Award-Winning Environmental Education Teachers and Students Honored

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Posted: Sunday, September 23, 2018 2:56 pm

WASHINGTON, D.C. -- The U.S. Environmental Protection Agency announced the winners of the Presidential Innovation Award for Environmental Educators and the most recent winners of the President’s Environmental Youth Award. From across the country, 10 educators and 49 students are being recognized for their efforts.

EPA honored these award-winning educators and honorable mention recipients at a series of events in Washington, D.C. Through these programs, EPA is honoring the remarkable work of these educators and students in the field of environmental education and stewardship.

The day’s events featured a ceremony with remarks by Matthew Z. Leopold, EPA General Counsel, as well as special guest National Park Service Office of Public Health Director and U.S. Public Health Service Captain Sara B. Newman, DrPH, MCP. Winning teachers and students also presented their work at an afternoon poster session for all attendees as well as EPA leadership.

Students conducted projects including raising international awareness of a threatened bird species and the use of plastics, supporting local waterways, researching new biodegradable plastic, developing a new model for water efficient facilities, creating educational interactive electronic programs on sustainable urban development, and exploring a new economic way to test for lead in water, as well as recycling, composting, and supporting local ecology.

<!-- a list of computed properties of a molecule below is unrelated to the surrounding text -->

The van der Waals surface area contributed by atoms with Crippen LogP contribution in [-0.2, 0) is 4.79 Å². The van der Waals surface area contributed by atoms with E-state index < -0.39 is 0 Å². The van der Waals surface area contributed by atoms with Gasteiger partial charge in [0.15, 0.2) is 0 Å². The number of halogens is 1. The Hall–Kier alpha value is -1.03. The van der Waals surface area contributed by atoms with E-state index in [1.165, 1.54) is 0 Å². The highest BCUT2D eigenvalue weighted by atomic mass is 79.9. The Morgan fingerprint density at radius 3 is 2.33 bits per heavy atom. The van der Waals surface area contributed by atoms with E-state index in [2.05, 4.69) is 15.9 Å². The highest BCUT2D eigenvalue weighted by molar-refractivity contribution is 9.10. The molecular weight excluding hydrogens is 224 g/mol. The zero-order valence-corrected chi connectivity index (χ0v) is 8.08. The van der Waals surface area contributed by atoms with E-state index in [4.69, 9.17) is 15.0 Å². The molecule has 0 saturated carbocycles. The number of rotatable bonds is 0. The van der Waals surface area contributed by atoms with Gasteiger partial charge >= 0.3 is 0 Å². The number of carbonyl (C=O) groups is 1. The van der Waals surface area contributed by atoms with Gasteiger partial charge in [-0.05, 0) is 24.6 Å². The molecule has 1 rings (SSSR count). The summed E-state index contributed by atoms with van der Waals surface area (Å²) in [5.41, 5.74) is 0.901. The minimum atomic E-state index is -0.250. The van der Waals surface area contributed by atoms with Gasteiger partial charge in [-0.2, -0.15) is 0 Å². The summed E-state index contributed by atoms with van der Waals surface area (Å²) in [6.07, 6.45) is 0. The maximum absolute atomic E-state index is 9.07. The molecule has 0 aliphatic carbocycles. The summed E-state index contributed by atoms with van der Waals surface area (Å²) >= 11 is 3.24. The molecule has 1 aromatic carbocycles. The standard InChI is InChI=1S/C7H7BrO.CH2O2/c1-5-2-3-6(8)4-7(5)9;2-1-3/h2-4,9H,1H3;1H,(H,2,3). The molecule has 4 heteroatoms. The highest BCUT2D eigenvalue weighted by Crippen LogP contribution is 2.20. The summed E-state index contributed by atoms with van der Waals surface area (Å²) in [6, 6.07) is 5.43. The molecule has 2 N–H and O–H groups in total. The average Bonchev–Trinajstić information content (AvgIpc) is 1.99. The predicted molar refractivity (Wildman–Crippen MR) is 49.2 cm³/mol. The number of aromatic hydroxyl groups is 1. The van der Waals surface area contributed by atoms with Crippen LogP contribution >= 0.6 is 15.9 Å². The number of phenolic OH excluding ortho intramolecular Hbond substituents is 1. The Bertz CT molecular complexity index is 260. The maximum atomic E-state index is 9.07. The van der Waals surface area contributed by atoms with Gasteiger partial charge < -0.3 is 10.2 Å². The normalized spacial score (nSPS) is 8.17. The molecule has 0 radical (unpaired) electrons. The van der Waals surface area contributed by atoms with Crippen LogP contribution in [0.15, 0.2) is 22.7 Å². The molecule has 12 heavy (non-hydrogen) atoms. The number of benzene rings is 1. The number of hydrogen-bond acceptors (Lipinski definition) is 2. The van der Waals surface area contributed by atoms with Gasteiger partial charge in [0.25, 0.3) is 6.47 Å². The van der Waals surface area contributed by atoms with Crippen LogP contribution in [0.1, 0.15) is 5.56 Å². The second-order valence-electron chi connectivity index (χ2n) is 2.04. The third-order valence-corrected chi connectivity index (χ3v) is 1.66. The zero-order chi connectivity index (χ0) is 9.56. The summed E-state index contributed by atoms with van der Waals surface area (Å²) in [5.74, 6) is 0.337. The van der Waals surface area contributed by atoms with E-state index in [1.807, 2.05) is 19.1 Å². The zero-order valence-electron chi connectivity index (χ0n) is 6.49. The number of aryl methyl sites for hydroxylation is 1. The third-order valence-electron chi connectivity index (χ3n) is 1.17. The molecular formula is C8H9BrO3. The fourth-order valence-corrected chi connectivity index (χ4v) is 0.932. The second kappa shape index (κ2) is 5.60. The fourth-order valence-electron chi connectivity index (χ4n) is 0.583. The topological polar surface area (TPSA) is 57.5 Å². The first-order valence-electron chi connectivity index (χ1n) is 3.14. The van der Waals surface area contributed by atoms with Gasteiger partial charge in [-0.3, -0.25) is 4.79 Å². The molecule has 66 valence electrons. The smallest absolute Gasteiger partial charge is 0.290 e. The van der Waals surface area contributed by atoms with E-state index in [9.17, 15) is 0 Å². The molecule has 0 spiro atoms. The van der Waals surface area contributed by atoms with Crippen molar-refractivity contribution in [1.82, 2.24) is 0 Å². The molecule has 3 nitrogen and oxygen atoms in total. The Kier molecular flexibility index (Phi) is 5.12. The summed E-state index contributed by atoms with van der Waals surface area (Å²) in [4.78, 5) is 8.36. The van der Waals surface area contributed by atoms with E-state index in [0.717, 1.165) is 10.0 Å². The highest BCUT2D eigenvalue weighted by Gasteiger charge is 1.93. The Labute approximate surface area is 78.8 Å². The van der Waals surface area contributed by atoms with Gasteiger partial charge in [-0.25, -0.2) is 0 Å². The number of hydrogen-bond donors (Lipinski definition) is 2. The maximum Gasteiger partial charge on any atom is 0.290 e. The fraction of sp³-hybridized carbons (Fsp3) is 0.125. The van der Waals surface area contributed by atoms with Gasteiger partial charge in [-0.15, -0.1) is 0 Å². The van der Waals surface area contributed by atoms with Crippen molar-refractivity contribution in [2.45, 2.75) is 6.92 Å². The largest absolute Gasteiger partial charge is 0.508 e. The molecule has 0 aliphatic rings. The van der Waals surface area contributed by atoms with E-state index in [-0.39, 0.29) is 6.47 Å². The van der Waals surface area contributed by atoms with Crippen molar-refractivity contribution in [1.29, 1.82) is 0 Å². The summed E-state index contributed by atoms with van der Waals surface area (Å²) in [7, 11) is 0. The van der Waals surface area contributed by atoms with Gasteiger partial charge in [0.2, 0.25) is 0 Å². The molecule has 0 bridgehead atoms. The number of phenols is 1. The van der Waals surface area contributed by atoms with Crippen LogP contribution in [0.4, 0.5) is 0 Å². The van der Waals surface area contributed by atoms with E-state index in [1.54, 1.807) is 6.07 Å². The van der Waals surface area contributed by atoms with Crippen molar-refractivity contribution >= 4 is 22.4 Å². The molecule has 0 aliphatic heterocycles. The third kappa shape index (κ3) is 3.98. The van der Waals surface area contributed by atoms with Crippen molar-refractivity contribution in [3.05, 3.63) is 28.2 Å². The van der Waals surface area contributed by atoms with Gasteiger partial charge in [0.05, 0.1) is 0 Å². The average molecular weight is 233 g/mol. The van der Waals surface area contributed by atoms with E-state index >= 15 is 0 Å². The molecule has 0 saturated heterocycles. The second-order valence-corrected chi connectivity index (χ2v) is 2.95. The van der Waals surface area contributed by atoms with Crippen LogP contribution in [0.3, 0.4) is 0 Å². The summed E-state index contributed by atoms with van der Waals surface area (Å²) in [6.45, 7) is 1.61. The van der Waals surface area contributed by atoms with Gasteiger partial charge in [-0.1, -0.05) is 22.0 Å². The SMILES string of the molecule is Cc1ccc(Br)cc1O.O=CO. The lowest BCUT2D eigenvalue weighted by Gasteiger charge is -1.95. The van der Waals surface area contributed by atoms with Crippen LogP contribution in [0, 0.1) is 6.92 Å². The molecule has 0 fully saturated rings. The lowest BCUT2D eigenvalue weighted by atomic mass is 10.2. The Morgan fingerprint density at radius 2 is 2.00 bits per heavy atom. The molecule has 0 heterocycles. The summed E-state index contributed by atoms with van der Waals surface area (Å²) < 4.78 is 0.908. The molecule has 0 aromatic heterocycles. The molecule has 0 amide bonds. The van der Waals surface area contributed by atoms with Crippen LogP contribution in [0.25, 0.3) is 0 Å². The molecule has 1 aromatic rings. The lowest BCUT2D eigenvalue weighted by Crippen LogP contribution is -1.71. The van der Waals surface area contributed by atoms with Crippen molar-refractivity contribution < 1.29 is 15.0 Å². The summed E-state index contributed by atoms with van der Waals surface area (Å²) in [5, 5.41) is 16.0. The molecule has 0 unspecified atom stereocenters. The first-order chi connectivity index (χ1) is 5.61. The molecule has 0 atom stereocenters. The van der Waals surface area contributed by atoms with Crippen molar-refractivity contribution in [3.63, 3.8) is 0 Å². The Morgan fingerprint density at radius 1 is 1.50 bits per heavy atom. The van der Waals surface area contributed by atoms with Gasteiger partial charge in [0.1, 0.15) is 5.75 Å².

The PIAEE program recognizes innovative educators who bring environmental education into their classrooms through hands-on, experiential approaches. The PEYA program recognizes outstanding environmental projects by K-12 youth, promotes awareness of our nation's natural resources, and encourages positive community involvement.

Teachers are recognized for activities including developing successful preschool, elementary, middle, and high school environmental and outdoor education courses; advising environmental clubs for students and family programs, including activities such as building gardens and compost centers, hosting community service days, starting school waste reduction programs, and exploring energy conservation; leading training workshops and other professional development for peers; teaching about the global impact of agriculture and nutrition; and leading students in responding to recent weather events.

SOURCE: U.S. Environmental Protection Agency

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